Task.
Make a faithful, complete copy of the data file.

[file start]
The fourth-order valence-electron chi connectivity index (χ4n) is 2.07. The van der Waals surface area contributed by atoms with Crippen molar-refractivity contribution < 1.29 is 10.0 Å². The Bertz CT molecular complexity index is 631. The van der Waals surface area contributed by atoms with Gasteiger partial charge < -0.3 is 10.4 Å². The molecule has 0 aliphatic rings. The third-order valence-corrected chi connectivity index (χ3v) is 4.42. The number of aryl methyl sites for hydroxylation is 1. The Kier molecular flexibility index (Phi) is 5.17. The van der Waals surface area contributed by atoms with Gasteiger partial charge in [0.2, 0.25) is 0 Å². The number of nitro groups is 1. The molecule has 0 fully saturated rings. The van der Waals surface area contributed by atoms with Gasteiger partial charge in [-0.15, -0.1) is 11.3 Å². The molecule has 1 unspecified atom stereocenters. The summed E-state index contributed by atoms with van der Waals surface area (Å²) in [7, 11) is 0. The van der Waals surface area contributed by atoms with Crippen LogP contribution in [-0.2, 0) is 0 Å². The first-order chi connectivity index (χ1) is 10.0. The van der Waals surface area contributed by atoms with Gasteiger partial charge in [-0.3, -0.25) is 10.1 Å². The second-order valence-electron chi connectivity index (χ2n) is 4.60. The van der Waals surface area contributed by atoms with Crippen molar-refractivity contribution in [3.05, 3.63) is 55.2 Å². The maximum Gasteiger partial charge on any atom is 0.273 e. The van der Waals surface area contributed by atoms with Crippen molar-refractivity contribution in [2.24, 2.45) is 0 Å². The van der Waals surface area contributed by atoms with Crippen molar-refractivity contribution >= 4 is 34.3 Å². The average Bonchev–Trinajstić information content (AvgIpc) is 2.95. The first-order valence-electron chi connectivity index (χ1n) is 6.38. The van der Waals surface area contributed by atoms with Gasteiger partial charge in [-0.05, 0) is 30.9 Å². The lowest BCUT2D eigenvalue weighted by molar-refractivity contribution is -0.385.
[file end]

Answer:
The fourth-order valence-electron chi connectivity index (χ4n) is 2.07. The van der Waals surface area contributed by atoms with Crippen molar-refractivity contribution < 1.29 is 10.0 Å². The Bertz CT molecular complexity index is 631. The van der Waals surface area contributed by atoms with Gasteiger partial charge < -0.3 is 10.4 Å². The molecule has 0 aliphatic rings. The third-order valence-corrected chi connectivity index (χ3v) is 4.42. The number of aryl methyl sites for hydroxylation is 1. The Kier molecular flexibility index (Phi) is 5.17. The van der Waals surface area contributed by atoms with Gasteiger partial charge in [0.2, 0.25) is 0 Å². The number of nitro groups is 1. The molecule has 0 fully saturated rings. The van der Waals surface area contributed by atoms with Gasteiger partial charge in [-0.15, -0.1) is 11.3 Å². The molecule has 1 unspecified atom stereocenters. The summed E-state index contributed by atoms with van der Waals surface area (Å²) in [7, 11) is 0. The van der Waals surface area contributed by atoms with Crippen LogP contribution in [-0.2, 0) is 0 Å². The first-order chi connectivity index (χ1) is 10.0. The van der Waals surface area contributed by atoms with Gasteiger partial charge in [-0.3, -0.25) is 10.1 Å². The second-order valence-electron chi connectivity index (χ2n) is 4.60. The van der Waals surface area contributed by atoms with Crippen molar-refractivity contribution in [3.05, 3.63) is 55.2 Å². The maximum Gasteiger partial charge on any atom is 0.273 e. The van der Waals surface area contributed by atoms with Crippen molar-refractivity contribution in [2.24, 2.45) is 0 Å². The van der Waals surface area contributed by atoms with Crippen molar-refractivity contribution >= 4 is 34.3 Å². The average Bonchev–Trinajstić information content (AvgIpc) is 2.95. The first-order valence-electron chi connectivity index (χ1n) is 6.38. The van der Waals surface area contributed by atoms with Gasteiger partial charge in [-0.05, 0) is 30.9 Å². The lowest BCUT2D eigenvalue weighted by molar-refractivity contribution is -0.385.